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Nurse using drugs at work - ? violent

peggy101 peggy101 (New) New

What do you do if you are aware a nurse is taking Ativan (her own) at work to function

Q.

Specializes in LDRP; Education.

NOTHING, as it is none of my business unless she compromises patient care.

Peggy,

You should talk to her first and see what is going on with her. Let her know about your concerns. You are the boss so it is your responsibility to be proactive and prevent any future harm if this person is endangering any patients. I am not a nurse and have only heard the term ativan so it is up to you to use good judgement.

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Nursing assistant

You need to intervene, preferably in a non-threatening and confedential manner. You could try to approach him/her on your own before going to management /c it. These are really tough situations to be in but the bottom line is that the nurse can't be on drugs while at work, period. I don't know what kind of facility you work in, but most hospitals have an EAP ( employee assistant program ) to deal /c situations like these. Management could get him/her counseling, or maybe rehab through this program, and there would be the possibility that the person could resume work if they have success /c counseling/rehab. I went to school /c a person who used heroin and I watched him try to get clean on his own several times. I finally got sick of seeing him polluting himself like that so I went to a professor that he was real close with and told her confedientially. I don't know exactly how she handled it, but he ended up graduating on time and on methadone (something he was trying to avoid). The thing that got me to intervene was that I thought to myself- if I were already a nurse would I feel comfortable/safe working side by side with a known heroin user, and then it was a no brainer. Good luck to you and to your collegue. I hope you both make the right decisions.

If she is taking it by order of her own doctor, then I personally feel this is a private matter unless you can see that her patients are being neglected or harmed in some way, in which case then I would go to the Supervisor and explain your concerns. I noticed you put "? violent" with your post. Does this mean she is behaving violently toward staff or patients or that you are concerned she could become violent? If she is behaving in a non-appropriate way, then you must take action immediately. You cannot sit back if danger could occur to someone else. Did she tell you she was on this? If so, maybe she was reaching out for someone to listen. Since only you know the full circumstances here, I would say, weigh everything carefully and then follow your heart and gut instinct. Taking a drug may only mean there was a problem for which she got help for. I know many nurses that need medications to control depression, anxiety, stress and even pain. This profession can do that because we see a lot of suffering and deal with a lot of stress. One caution though, I hope her need for the drug does not cause her to begin diverting from patients when her ordered dose no longer controls the symptoms. I have seen this happen also. Just some thoughts. I hope this helped a little.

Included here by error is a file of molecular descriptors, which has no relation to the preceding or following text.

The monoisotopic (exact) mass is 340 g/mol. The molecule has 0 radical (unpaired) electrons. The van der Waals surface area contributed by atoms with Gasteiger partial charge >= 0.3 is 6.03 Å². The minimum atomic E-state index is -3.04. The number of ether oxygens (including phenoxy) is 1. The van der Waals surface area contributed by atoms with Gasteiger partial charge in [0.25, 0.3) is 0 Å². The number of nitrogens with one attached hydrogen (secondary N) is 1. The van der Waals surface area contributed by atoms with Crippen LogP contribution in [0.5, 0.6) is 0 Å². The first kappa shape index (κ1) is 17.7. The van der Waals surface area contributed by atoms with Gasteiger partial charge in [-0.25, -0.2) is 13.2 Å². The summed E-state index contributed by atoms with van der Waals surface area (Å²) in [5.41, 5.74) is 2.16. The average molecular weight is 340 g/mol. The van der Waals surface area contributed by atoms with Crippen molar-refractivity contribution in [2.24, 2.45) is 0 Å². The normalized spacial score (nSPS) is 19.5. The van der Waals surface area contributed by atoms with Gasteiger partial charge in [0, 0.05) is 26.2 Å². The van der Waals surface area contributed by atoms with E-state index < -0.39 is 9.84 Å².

Q.

Specializes in LDRP; Education.

You all are comparing ativan to narcotics and/or psychotropics.

Ativan is like valium, etc, used to treat anxiety/depression as Duckie stated. People who take ativan are usually not violent (you may be confusing ativan with haldol)

Unless she is compromising patient care, it is none of anyone's business what prescriptions this nurse is taking. What if she were taking prozac? You can't leap to conclusions about a person's functionality simply by their medicine cabinet.

lots a people take medications and are still able to function and perform without complications. i have seen many people in the er that take ativan and yes they to get violent.. you have to ask yourself is she harming the pts or herself at work? if she is putting the pts in danger then as a nurse it is our responsability to report it. pts 1st. and if not leave her be. also it could be that the dose of ativan is to much for her or maybe she is taking something else also.. there is alot to consider but i would have all the facts before assuming or reporting. ( 2 cents ) eek.gif

Thank you everyone for the response - unfortunate thing is she made many medications and treatment errors on the day she admitted to co-workers that she takes this drug at work - I understand that many people require treatment for depression, enxiety and stress - I am worried that she will do more serious harm - although omissions of her magnitutde are serious enough for me - put it this way fellow nurses - in a 12 hour shift this nurse omitted 83 treatments and 14 meds - and did nothing but pass about 70 meds to 23 residents - thats under 2 hours of med pass time - she did not do anything else for resident care that day. YIKES!! she is defensive and non-responsive when asked if we could help her in any way - denies stress or job related stress. She was asked if we could change her assignment and whatever we could do - she refused and now wants to put in a harassment complaint. She was removed from the schedule due to the errors and called the facility at 12 am and 12:30 am that night to demand phone numbers of administration - threatening to report to work if they did not call her before 7 am even though she had been removed from the schedule by her supvsr. That is scary behavior - yes??

Hello Peggy,